Data source: Local data collection.
Process
a) Proportion of people who have an anxiety disorder and are prescribed a benzodiazepine that is not specifically indicated.
Numerator – the number of people in the denominator for whom a benzodiazepine is not specifically indicated.
Denominator – the number of people with an anxiety disorder who are prescribed a benzodiazepine.
b) Proportion of people who have an anxiety disorder and are prescribed an antipsychotic that is not specifically indicated.
Numerator – the number of people in the denominator for whom an antipsychotic is not specifically indicated.
Denominator – the number of people with an anxiety disorder who are prescribed an antipsychotic.
Data source: Local data collection.
Outcome
a) Rates of prescribing benzodiazepines.
b) Rates of prescribing antipsychotics.
Data source: Local data collection.

What the quality statement means for service providers, healthcare professionals and commissioners

Service providers ensure that there are procedures and protocols in place to monitor the prescribing of pharmacological treatment for people with anxiety disorders to ensure that benzodiazepines and antipsychotics are not offered to treat that disorder unless specifically indicated.
Healthcare professionals ensure that people with anxiety disorders are not offered benzodiazepines or antipsychotics to treat that disorder unless specifically indicated.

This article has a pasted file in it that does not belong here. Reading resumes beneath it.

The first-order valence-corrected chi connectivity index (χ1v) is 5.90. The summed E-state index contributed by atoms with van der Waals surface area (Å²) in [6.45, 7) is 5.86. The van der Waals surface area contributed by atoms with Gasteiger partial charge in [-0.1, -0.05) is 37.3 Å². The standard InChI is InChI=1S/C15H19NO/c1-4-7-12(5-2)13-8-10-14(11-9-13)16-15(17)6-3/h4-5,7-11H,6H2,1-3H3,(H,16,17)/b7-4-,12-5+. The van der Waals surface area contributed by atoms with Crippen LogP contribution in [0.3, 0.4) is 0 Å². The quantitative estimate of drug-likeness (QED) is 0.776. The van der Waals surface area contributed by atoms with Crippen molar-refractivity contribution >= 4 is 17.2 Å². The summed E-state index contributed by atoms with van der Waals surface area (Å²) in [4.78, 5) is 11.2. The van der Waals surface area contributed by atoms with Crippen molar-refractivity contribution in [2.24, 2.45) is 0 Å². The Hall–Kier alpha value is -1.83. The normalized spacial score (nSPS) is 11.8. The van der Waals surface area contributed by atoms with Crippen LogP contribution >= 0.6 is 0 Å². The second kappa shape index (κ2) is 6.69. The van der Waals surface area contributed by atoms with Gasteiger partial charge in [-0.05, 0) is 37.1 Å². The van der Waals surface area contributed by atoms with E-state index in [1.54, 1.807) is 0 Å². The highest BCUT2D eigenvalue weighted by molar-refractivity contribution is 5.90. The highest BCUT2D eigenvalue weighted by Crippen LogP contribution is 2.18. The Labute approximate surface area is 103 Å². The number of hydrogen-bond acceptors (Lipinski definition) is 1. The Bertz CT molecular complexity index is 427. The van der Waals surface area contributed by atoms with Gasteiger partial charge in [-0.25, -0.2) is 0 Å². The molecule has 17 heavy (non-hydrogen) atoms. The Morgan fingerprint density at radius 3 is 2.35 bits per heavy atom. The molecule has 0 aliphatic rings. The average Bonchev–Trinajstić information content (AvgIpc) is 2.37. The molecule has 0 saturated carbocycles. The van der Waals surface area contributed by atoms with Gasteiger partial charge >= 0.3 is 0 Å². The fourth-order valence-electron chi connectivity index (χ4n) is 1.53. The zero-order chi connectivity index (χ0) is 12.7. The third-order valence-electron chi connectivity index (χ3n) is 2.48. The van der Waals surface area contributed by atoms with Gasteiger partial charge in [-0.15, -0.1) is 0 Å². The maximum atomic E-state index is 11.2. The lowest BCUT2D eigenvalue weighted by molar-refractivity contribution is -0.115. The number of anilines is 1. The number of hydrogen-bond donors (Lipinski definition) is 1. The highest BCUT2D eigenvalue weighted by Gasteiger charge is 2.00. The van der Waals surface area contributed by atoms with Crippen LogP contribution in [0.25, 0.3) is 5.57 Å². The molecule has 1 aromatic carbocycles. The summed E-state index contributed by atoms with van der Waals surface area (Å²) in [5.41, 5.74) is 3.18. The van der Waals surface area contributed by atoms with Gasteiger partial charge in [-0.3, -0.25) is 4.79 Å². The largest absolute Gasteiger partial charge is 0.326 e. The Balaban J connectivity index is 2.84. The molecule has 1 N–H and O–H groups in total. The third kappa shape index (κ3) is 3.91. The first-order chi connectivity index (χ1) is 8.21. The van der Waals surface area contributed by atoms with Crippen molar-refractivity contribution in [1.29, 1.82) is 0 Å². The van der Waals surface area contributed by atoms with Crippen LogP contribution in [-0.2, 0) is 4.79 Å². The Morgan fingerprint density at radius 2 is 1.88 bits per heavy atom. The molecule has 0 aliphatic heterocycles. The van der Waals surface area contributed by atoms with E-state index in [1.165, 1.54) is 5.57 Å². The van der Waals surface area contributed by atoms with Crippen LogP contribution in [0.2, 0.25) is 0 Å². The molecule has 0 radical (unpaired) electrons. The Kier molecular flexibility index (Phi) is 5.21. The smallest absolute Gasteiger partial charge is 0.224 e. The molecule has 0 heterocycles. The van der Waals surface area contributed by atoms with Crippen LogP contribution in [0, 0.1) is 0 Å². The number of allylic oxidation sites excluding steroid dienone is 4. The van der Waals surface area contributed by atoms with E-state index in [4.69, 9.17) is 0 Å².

Commissioners ensure that they monitor rates of prescribing of benzodiazepines and antipsychotics to treat anxiety disorders and only commission services from providers who can demonstrate they have procedures and protocols in place to monitor this prescribing.

What the quality statement means for service users and carers

People with an anxiety disorder are not offered benzodiazepines (medication used to help people sleep or act as a sedative) or antipsychotics (medication used mainly to treat psychotic conditions such as schizophrenia) for that disorder unless there are specific clinical reasons why these treatments may be of short-term benefit.

Source guidance

  • Obsessive-compulsive disorder and body dysmorphic disorder (NICE clinical guideline 31), recommendations 1.5.3.21, 1.5.3.22 and 1.5.6.21.
  • Generalised anxiety disorder and panic disorder (with or without agoraphobia) in adults (NICE clinical guideline 113), recommendations 1.2.25 (key priority for implementation), 1.4.7 and 1.4.8.
  • Social anxiety disorder (NICE clinical guideline 159), recommendation 1.6.2.

Definitions of terms used in this quality statement

Anxiety disorders